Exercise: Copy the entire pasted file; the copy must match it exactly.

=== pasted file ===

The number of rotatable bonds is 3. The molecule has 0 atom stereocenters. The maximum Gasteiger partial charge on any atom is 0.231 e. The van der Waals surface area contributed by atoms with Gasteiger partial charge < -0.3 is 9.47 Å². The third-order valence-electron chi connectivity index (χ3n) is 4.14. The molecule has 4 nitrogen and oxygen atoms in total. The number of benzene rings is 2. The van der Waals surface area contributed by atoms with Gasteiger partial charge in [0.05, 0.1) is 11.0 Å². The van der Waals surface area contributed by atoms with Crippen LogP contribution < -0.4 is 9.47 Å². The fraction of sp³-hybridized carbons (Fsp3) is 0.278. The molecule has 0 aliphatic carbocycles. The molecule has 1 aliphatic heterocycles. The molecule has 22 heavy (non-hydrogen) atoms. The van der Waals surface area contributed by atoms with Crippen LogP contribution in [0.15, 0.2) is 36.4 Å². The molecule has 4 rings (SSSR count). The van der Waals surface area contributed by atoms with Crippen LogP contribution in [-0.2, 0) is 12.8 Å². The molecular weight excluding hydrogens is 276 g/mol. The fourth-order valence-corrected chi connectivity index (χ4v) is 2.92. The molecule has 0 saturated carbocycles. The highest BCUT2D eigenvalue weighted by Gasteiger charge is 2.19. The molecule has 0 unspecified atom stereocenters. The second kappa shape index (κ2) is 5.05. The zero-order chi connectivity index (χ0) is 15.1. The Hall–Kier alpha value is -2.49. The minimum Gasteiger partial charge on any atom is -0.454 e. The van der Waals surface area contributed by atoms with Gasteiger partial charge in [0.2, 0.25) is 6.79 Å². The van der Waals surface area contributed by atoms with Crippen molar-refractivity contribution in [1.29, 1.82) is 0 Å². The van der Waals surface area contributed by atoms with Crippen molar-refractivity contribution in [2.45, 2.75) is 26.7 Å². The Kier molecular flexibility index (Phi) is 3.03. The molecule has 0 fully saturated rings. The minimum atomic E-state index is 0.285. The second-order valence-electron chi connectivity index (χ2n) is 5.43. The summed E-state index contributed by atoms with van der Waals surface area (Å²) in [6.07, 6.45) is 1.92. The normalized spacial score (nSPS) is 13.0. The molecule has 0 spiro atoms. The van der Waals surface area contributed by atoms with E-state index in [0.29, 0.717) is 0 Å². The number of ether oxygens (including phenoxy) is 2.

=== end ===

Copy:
The number of rotatable bonds is 3. The molecule has 0 atom stereocenters. The maximum Gasteiger partial charge on any atom is 0.231 e. The van der Waals surface area contributed by atoms with Gasteiger partial charge < -0.3 is 9.47 Å². The third-order valence-electron chi connectivity index (χ3n) is 4.14. The molecule has 4 nitrogen and oxygen atoms in total. The number of benzene rings is 2. The van der Waals surface area contributed by atoms with Gasteiger partial charge in [0.05, 0.1) is 11.0 Å². The van der Waals surface area contributed by atoms with Crippen LogP contribution < -0.4 is 9.47 Å². The fraction of sp³-hybridized carbons (Fsp3) is 0.278. The molecule has 0 aliphatic carbocycles. The molecule has 1 aliphatic heterocycles. The molecule has 22 heavy (non-hydrogen) atoms. The van der Waals surface area contributed by atoms with Crippen LogP contribution in [0.15, 0.2) is 36.4 Å². The molecule has 4 rings (SSSR count). The van der Waals surface area contributed by atoms with Crippen LogP contribution in [-0.2, 0) is 12.8 Å². The molecular weight excluding hydrogens is 276 g/mol. The fourth-order valence-corrected chi connectivity index (χ4v) is 2.92. The molecule has 0 saturated carbocycles. The highest BCUT2D eigenvalue weighted by Gasteiger charge is 2.19. The molecule has 0 unspecified atom stereocenters. The second kappa shape index (κ2) is 5.05. The zero-order chi connectivity index (χ0) is 15.1. The Hall–Kier alpha value is -2.49. The minimum Gasteiger partial charge on any atom is -0.454 e. The van der Waals surface area contributed by atoms with Gasteiger partial charge in [0.2, 0.25) is 6.79 Å². The van der Waals surface area contributed by atoms with Crippen molar-refractivity contribution in [1.29, 1.82) is 0 Å². The van der Waals surface area contributed by atoms with Crippen molar-refractivity contribution in [2.45, 2.75) is 26.7 Å². The Kier molecular flexibility index (Phi) is 3.03. The molecule has 0 fully saturated rings. The minimum atomic E-state index is 0.285. The second-order valence-electron chi connectivity index (χ2n) is 5.43. The summed E-state index contributed by atoms with van der Waals surface area (Å²) in [6.07, 6.45) is 1.92. The normalized spacial score (nSPS) is 13.0. The molecule has 0 spiro atoms. The van der Waals surface area contributed by atoms with E-state index in [0.29, 0.717) is 0 Å². The number of ether oxygens (including phenoxy) is 2.